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The sun’s shining across the pond and Elephant Creative associate Becky has hit the bright lights of Hollywood to attend Social Media Week in Los Angeles.

First session on the agenda is ‘Who really owns your social media?’, hosted by Adobe and a panel of marketing gurus from PepsiCo, Disney and Zappos. Watch it here.

So what do invisible jets, free pizza and lawyers all have in common? Social media, of course.

Andrea Harrison, Director of Digital Media at PepsiCo, explains how social media marketing works within Pepsi beverages (attempting to breakdown the whole company’s strategies would take all day!)

How is social media run at PepsiCo?
The beverages department is a matrix sorted organisation and is divided into two main areas: marketing and consumer engagement. The marketing department is filled with career driven interns but it’s the consumer engagement department that covers social media. Their job is to ensure that social media is ingrained in the marketing plan just as much as TV. PepsiCo want to combine their media platforms and one of the most recent strategies for this is implementing hashtags into adverts. People are much more comfortable about searching for a hashtag on Twitter or Instagram straight away and this allows them to get involved. It becomes much more than just posting a video.

How do you educate such a large corporation about social media?
PepsiCo has corporate training that covers the globe. Within the marketing department 99% of staff understand it and use it well. Not everyone can know everything, so every time a new social media trend or application arrives, the training starts all over again. They encourage everyone in PepsiCo to be social savvy, even the legal department have their own Twitter account.

Graham Kahr, Social Scientist at Zappos Development Inc, is working with social media on a slightly smaller, more human, scale but has some interesting points about teaching the trade.

How do you educate your staff about all things social media?
Zappos teach their staff how to use Twitter and Facebook from the very start but don’t tell them what to write. They allow people to be themselves but teach them how to talk about the company. Graham puts up posters around the Zappos campus highlighting new social media features and networks, encouraging everyone in the company to get involved before it gets big. They give little nuggets of information to the people who need it and cheerlead it along. In short, ‘do what makes sense’.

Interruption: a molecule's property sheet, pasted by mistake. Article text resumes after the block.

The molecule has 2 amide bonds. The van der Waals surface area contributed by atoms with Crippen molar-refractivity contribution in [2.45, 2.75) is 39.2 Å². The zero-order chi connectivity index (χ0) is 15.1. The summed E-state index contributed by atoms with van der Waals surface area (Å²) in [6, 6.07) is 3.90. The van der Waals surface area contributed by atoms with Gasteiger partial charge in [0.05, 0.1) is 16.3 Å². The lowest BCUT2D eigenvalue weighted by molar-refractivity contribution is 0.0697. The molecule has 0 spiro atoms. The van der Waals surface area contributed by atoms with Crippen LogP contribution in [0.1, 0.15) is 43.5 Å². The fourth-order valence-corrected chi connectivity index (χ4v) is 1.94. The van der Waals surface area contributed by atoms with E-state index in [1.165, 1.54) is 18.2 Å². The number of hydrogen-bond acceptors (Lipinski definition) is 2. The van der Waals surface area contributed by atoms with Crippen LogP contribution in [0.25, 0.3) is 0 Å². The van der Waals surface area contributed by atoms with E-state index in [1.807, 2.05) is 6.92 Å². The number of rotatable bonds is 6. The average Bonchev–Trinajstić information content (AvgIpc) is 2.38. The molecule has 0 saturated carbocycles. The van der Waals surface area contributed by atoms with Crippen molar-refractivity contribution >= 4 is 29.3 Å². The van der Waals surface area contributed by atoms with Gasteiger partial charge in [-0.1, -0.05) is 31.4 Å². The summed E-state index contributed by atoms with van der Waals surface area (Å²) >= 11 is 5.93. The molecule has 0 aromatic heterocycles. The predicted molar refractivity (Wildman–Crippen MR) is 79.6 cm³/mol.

Any great social media stories?
Zappos once had a snowed-in customer who was stuck with no power. Thanks to some Facebooking (and a bit of cheeky bit of database searching) the company sent out free pizza, right to her door.

Samantha Garry, Director of Global Digital Marketing at The Walt Disney Studios, explains how they get their message across to their 300 million online fans.

How do you begin to manage social media for such a huge, long-standing company?
Disney consider themselves storytellers, so the movies come first and the branding comes afterwards. They have a standard setting for their social media accounts across all groups and use community management. Film marketing is unique, they are releasing a movie a month, each with its own unique attributes, and new branding and social media plans each time. It’s fast paced and when a new film is released the team need to ensure that social media is marketed towards the right community. E.g. The new Frankenweenie film will need to be marketed at the Tim Burton community as well as Disney fans. Initially social media was a shock to the system for Disney, as an old company with traditional marketing, so they had to ensure they were talking to people in a way that makes sense to them.

 So where do invisible jets fit into this?
Host Cynthia Neiman shared her favourite social media story from April Fools Day. The social media team at Mattel, behind Hot Wheels, wanted to do something a bit different so they created a fake product ‘Wonder Woman’s Invisible Jet’. They posted photos of the empty, but branded, toy box on their Facebook page and waited for responses. After the initial ‘I don’t see anything’ comments, they started getting more positive ones from fans saying they’d still buy it. Soon enough a limited edition range was produced and it sold out almost instantly. It earned the company millions of dollars of press and now the $5 gimmicks can be bought on eBay for over $40.

Comment: It was interesting to look around and see nearly everyone in the audience resting a laptop or a tablet on their lap whilst keeping everyone up-to-date on their smart phones. At one point PepsiCo asked who watched the television with at least one connected device and every hand in the room went up. Does this mean we’re ever really paying full attention to any of the screens we are using? Do companies care, as long as we’re engaging to some extent? 

Written by Elephant Creative associate Becky Hunt.